FME+LICS+RTA invited talk: Little engines of proof
Monday July 22nd 08:55-09:55 in auditorium 1
The automated construction of mathematical proof is a basic activity in computing. Since the dawn of the field of automated reasoning, there have been two divergent schools of thought. One school, best represented by Alan Robinson's resolution method, is based on simple uniform proof search procedures guided by heuristics. The other school, pioneered by Hao Wang, argues for problem-specific combinations of decision and semi-decision procedures. While the former school has been dominant in the past, the latter approach has greater promise. In recent years, several high quality inference engines have been developed, including propositional satisfiability solvers, ground decision procedures for equality and arithmetic, quantifier elimination procedures for integers and reals, and abstraction methods for finitely approximating problems over infinite domains. We describe some of these "little engines of proof" and a few of the ways in which they can be combined. We focus in particular on the combination ground decision procedures and their use in automated verification. We conclude by arguing for a modern reinterpretation and reappraisal of Hao Wang's hitherto neglected ideas on inferential analysis.
About Natarajan Shankar
Dr. Natarajan Shankar has been a Staff Scientist at the SRI Computer Science Laboratory since 1989. He received his Ph.D. degree in computer science under the supervision of Robert Boyer and J Moore from the University of Texas at Austin in 1986. From 1986 to 1988, he served as a research associate at Stanford University.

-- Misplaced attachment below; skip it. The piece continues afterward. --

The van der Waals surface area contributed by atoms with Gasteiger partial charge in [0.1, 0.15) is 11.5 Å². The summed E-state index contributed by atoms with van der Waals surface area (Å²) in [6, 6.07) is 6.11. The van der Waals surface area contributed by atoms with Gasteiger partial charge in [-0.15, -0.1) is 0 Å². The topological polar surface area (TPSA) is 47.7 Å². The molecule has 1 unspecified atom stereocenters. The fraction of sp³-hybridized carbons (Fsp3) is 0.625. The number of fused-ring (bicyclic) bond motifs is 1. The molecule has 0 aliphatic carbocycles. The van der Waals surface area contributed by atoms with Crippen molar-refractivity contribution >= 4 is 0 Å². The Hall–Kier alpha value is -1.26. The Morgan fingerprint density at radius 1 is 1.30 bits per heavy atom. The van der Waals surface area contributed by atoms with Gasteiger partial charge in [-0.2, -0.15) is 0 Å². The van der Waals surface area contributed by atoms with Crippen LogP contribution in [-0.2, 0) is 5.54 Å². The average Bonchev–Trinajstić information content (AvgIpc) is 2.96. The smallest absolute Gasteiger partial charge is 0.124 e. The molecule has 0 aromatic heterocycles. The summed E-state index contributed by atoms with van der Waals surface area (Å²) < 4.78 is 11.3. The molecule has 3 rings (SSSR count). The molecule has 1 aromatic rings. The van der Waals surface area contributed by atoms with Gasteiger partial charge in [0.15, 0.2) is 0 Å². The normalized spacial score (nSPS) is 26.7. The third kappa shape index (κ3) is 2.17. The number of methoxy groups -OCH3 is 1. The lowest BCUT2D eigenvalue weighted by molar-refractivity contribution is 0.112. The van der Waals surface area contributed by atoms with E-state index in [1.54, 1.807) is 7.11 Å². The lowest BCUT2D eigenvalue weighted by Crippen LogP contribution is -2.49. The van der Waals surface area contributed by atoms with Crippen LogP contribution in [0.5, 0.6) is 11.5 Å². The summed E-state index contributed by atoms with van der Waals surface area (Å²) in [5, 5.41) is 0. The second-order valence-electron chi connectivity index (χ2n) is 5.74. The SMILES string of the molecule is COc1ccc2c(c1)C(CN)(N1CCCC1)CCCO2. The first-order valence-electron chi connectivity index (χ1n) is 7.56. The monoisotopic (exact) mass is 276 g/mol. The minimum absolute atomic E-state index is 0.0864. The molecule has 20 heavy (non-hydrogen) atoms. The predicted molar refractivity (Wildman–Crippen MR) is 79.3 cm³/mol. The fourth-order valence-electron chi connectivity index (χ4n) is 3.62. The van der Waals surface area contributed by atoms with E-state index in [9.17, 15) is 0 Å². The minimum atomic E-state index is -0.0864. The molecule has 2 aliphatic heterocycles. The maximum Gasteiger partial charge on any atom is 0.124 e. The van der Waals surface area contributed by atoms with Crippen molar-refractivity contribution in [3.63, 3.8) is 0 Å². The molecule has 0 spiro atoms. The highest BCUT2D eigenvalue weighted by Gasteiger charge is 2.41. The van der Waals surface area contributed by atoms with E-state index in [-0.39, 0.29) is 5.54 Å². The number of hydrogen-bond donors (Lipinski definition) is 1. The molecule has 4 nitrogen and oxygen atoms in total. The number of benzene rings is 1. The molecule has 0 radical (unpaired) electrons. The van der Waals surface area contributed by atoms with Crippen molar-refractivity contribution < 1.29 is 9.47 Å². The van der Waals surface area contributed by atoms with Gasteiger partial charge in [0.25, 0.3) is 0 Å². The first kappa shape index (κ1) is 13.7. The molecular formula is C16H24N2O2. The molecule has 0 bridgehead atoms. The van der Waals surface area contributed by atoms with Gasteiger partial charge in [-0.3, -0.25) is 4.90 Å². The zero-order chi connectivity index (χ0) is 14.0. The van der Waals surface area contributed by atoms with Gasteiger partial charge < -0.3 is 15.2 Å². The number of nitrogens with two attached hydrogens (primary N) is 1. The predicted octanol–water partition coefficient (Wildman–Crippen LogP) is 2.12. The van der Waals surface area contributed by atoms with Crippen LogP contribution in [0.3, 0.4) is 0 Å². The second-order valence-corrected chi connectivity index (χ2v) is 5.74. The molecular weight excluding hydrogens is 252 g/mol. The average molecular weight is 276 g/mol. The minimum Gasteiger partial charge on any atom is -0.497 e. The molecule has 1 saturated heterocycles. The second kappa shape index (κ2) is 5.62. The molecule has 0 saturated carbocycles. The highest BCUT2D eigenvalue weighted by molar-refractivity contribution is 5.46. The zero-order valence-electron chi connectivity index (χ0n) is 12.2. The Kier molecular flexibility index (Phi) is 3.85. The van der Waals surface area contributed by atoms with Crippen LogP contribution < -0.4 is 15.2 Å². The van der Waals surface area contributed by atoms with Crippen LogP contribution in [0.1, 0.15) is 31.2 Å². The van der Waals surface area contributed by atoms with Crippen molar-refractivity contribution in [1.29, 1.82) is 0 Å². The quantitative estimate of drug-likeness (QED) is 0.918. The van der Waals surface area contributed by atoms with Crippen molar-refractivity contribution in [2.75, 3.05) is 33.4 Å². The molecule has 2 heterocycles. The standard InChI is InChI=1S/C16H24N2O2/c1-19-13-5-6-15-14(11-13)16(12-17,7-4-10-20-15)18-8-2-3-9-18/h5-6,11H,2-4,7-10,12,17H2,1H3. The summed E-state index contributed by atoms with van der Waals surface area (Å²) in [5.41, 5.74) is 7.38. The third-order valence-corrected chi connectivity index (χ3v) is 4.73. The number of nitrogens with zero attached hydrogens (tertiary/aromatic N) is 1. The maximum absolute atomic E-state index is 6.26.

Dr. Shankar's interests are in the study of formal methods for the specification and verification of hardware and software, in automated deduction, and in computational logic. In his dissertation, he employed the Boyer-Moore theorem prover to check proofs of various metamathematical theorems, including Gödel's incompleteness theorem and the Church-Rosser theorem. His book Metamathematics, Machines, and Gödel's Proof was published by Cambridge University Press in 1994. He has also contributed to the foundation of linear logic and to the theory of proof search in nonclassical logics.
Dr. Shankar co-developed the design and implementation of the PVS verification system and has written and lectured extensively on it. The PVS system is widely acknowledged as the leading computer-aided theorem proving system in widespread academic and industrial use for software and hardware verification.
Dr. Shankar has applied PVS extensively, to the verification of hardware, self-stabilization, and to distributed and real-time systems. He has explored the integration and use of BDDs and symbolic model checking in PVS and has examined the use of PVS as a semantic framework for embedding and combining different formalisms. He helped develop a combination of model-checking and theorem proving through the automatic construction of invariants and property preserving abstractions. Recently he defined and implemented an efficient evaluator for an executable fragment of PVS that employs safe destructive updates.
Dr. Shankar is currently leading the SAL (Symbolic Analysis Laboratory) project in collaboration with Professor David Dill of Stanford University. He is also participating in an initiative to develop www.QPQ.org, a peer-reviewed open source repository for deductive software components.